PET/CT Scan & Oncology Updates

On July 22nd I had a whole body PET/CT scan at Aultman Hospital.  I had to do a four hour fast that entailed no food, no caffeine, no drink (except plain water) and no nicotine for 4 hours prior to my appointment.  Our arrival time was scheduled for 7:15am and I hadn't consumed anything (except for water - you are supposed to be well hydrated) since 11pm the night before.  We arrived at 7:00am and shortly thereafter I was taken back to the mobile unit where they checked my blood sugar (fasting serum glucose level: 99 mg/dl) before injecting me with F-18 FDG (Fludeoxyglucose).  I had to wait about an hour in a waiting room separate from my husband - and the time went by fairly quickly thanks to a visit from my high school bestie (she is a nurse in Radiology and was on duty that morning).  The scan was long but pretty uneventful with the exception of my having to pee several times - likely a result of nerves.

The results were back in the next afternoon and we went and picked them up.  I wanted the opportunity to digest the information as well as to research any findings so that I could carry a more intelligent conversation with Dr. Trehan during my follow-up.

PET/CT Results

The PET/CT showed activity in my right vocal cord  - with maximum SUV of 11.4 and no corresponding mass on CT.  There is activity in the 2.4 cm nodule within the right thyroid lobe with a maximum SUV of 7.1.  There is a focal area of activity in my left lateral femoral condyle with maximum SUV of 11.4.  Activity was also seen in both renal masses:  the right kidney has a solid 4.7 cm exophytic mass and the left kidney has a 3.3 cm exophytic mass that is either complex cystic or solid.  (The radiologist conferred with the interventional radiologist who said renal biopsies could be done but they would be risky and challenging - particularly with the right renal mass which would entail a transhepatic approach).

Oncology Update

We met with Dr. Trehan yesterday afternoon.  She said the eye pathology puts me at a Stage 2a.  Now that I have completed the first step of surgery - the next step would normally include adjuvant treatment with either high dose Interferon Alfa 2b or a clinical trial.  Due to my having two cancers and some indeterminate areas (vocal cord, thyroid and femur) - no clinical trials will take me.  The high dose Interferon Alfa 2b is very harsh and would last for a year.  I'm doing research on the Interferon as it pertains to malignant melanoma but at the moment am 99% certain that I will say 'Hell No!'.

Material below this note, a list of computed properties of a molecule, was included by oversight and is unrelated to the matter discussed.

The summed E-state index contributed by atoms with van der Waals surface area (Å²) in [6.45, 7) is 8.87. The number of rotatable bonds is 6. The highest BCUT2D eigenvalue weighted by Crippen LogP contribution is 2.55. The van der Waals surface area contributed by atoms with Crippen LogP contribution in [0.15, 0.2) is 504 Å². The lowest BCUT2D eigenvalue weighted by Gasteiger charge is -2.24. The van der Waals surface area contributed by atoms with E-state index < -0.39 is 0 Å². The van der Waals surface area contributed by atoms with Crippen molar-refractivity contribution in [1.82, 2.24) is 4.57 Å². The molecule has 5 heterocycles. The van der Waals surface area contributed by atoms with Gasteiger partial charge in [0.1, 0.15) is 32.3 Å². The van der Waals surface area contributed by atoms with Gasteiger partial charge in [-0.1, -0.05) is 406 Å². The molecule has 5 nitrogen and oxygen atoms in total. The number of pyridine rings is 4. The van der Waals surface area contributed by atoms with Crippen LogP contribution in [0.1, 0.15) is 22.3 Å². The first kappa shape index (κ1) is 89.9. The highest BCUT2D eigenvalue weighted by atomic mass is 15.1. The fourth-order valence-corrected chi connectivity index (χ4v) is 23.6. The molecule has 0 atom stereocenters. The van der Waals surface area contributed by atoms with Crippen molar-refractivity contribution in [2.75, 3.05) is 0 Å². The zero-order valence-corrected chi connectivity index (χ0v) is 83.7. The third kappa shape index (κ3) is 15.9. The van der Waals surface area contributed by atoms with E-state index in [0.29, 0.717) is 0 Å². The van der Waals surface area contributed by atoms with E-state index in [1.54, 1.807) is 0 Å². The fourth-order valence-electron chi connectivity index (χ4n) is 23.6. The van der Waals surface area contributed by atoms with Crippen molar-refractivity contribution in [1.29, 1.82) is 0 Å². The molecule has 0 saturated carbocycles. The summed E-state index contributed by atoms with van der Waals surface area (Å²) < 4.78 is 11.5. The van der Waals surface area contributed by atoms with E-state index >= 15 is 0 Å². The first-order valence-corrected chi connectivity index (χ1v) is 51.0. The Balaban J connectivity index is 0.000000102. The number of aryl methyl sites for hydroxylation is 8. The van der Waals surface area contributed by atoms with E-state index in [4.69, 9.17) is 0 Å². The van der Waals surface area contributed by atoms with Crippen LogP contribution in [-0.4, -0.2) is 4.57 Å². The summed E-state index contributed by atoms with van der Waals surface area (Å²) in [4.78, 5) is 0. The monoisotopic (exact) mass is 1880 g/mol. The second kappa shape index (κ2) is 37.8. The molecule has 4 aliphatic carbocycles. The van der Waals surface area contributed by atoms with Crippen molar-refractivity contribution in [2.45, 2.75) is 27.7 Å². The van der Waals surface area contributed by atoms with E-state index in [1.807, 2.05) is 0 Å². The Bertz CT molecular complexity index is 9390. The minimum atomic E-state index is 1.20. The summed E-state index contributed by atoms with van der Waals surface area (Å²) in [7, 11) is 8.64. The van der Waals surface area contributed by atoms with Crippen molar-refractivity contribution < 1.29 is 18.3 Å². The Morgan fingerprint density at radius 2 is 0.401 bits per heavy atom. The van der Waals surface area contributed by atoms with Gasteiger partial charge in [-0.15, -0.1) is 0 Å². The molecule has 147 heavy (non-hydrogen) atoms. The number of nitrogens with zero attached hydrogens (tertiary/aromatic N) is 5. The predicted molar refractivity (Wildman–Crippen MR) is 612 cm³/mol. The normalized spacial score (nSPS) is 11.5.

Dr. Trehan has ordered a bone scan to determine if the femoral condyle lesion is cancer or just inflammation.  She is referring me to an ENT for the vocal cord and thyroid.  She is also ordering BRAF testing for my eye tumor.  Then we will have another follow up with her in a few weeks.  Dr. Trehan is also not comfortable with renal biopsies - specifically the 'in through the liver' approach mentioned by the interventional radiologist.  Unless something changes in the future - we won't be addressing anything with the kidneys.

The Bottom Line

The bottom line is that I am left with a few weeks to research the hell out of high dose Interferon Alfa 2b and decide whether I want 52 weeks of misery or 52 weeks of bliss.  We also have to determine if the indeterminate things are anything we need to worry about.  I don't particularly relish the thought of having a scope put down the back of my throat while wide awake - so am considering postponing the ENT follow-up.  (The thyroid mass hasn't grown in over 3 years.  The right vocal cord activity could be due to paralysis of the left vocal cord - which could be a result from intubation for my enucleation.  My throat was VERY sore on the left side for almost a week following surgery).  The bone scan is easy enough and will be done on August 4th at Alliance Community Hospital.

So, How Are You - Really?

Twas the Night Before Enucleation